• The best part of the flashback is when the two girls exchange hairpins as a symbol of their friendship. So when the faceless adults go to pull these two girls apart, one of the adults cruelly steps on one of the hairpin just to really rub it in that befriending a poor person is wrong!

• When it’s finally time for Souta’s two haremettes to leave, Akane rushes back upstairs because she had left something behind. All of a sudden, Souta notices a death flag atop her head. Gosh, where did it come from! Apparently, talking about your past is a bad thing: “A ‘Death’ flag caused by the past is much worse than a regular death flag.” But what does a “‘Death’ flag caused by the past” have anything to do with falling to your death in a rundown dormitory?

• Souta rushes to save Akane, but he’s not sure how he can break her death flag. He runs through as many of the possibilities as he can and he tells her all sorts of comforting words, but nothing seems to work.

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Think, bland harem lead, think! What would Harem Jesus do? Wait, what’s that?

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It’s a budding romance flag! Of course! Harem Jesus would totally mack on this hot babe. Plus, she’s rich.

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Aw yeah, Harem Jesus in the house!

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So let me get this straight… Akane was going to die from falling through the floor, presumably because of her injuries, but because our bland harem lead kissed her, she will now no longer die. Fuck the flags! His saliva’s got curative properties!

• But first thing first, we haven’t had female-on-male comic violence in a while…

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Phew. We wouldn’t want to break the paradigm, you know? Guys doing unwanted things to girls, girls then hitting the guys back instead of both parties searching for a reasonable, mature solution to correct the root of the problem… these are just anime staples!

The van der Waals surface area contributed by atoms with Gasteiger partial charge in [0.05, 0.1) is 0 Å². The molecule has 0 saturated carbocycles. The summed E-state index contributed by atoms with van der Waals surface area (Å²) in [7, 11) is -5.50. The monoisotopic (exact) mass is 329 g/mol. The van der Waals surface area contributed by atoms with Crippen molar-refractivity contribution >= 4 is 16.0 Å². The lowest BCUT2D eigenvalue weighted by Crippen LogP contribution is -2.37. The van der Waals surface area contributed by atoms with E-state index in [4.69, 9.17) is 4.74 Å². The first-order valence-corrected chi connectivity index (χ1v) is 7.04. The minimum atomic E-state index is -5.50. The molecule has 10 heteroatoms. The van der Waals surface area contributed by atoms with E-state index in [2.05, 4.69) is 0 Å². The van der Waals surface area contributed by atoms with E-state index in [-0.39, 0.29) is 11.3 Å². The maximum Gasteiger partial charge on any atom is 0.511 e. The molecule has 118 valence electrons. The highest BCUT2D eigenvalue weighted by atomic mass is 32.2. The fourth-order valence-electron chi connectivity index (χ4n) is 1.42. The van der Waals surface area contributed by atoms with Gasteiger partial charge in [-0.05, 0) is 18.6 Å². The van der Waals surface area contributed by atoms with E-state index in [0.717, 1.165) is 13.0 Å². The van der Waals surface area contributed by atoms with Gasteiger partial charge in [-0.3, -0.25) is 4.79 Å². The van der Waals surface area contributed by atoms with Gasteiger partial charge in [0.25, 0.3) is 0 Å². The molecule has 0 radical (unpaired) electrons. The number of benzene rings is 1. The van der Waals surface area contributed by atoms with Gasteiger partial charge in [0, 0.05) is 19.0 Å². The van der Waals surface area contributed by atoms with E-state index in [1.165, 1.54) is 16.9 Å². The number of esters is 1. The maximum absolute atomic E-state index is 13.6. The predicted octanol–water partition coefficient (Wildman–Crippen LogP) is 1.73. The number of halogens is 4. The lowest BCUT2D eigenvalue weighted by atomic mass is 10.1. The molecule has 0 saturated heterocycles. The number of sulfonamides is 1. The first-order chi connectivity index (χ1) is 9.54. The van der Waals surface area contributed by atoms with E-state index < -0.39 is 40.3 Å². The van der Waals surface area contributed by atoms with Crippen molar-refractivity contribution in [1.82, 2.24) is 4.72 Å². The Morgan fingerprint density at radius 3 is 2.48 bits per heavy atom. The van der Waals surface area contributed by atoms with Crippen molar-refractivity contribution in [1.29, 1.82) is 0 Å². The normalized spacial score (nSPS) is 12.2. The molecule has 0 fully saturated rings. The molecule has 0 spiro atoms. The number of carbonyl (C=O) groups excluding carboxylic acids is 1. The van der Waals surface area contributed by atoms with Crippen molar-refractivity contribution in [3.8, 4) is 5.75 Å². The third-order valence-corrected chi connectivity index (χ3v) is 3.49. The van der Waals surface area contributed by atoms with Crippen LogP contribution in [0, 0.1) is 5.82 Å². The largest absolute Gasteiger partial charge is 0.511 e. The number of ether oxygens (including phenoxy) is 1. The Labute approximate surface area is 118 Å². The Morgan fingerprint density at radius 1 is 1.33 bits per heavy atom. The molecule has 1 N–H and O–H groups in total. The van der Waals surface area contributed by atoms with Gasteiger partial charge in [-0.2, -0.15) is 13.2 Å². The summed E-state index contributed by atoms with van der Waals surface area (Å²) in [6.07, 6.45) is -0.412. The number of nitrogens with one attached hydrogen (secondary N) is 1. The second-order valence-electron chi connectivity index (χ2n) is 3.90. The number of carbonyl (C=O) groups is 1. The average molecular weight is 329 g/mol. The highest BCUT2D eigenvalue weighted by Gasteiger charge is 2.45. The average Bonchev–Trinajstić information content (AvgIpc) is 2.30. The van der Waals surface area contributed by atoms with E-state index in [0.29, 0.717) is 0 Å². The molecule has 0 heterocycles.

• But… all is not well because…

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• Anyway, tune in next time for…

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…boobs…

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…boobs…

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…and more boobs!

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8 thoughts on “First Impressions: Kanojo ga Flag o Oraretara”

  1. Reading your review left me wanting for more cliched tropes than what this show apparently offers. When you mentioned “flags”, I was assuming the metaphorical “this has happened which is an indication of an impending event”, but I realized it was a literal flag on their head. Oh boy.

    Maybe it’s me, but after watching years and years of anime, I’ve become more dismissive of these tropes. In this episode alone, we have a rather unassuming lead harem lead, the rich girl who has her snobbish head up her ass and still swimming in class bias; the Japanese Haruhi-esque girl who’s not to be messed with and can order your ass around and physically assault you; the homeroom teacher with big oppai and so forth. I want to knock over a table every time that fucking transfer student trope is used. Really? Is there no other way to introduce a new character? And like that Deruch de Britannia show, all the main characters who are of consequence in this show are in the classroom or in the same school. “Were you in Shinjiku yesterday?”….er I mean “were you responsible for the ‘incident’ yesterday?” Ah yes the ‘incident’.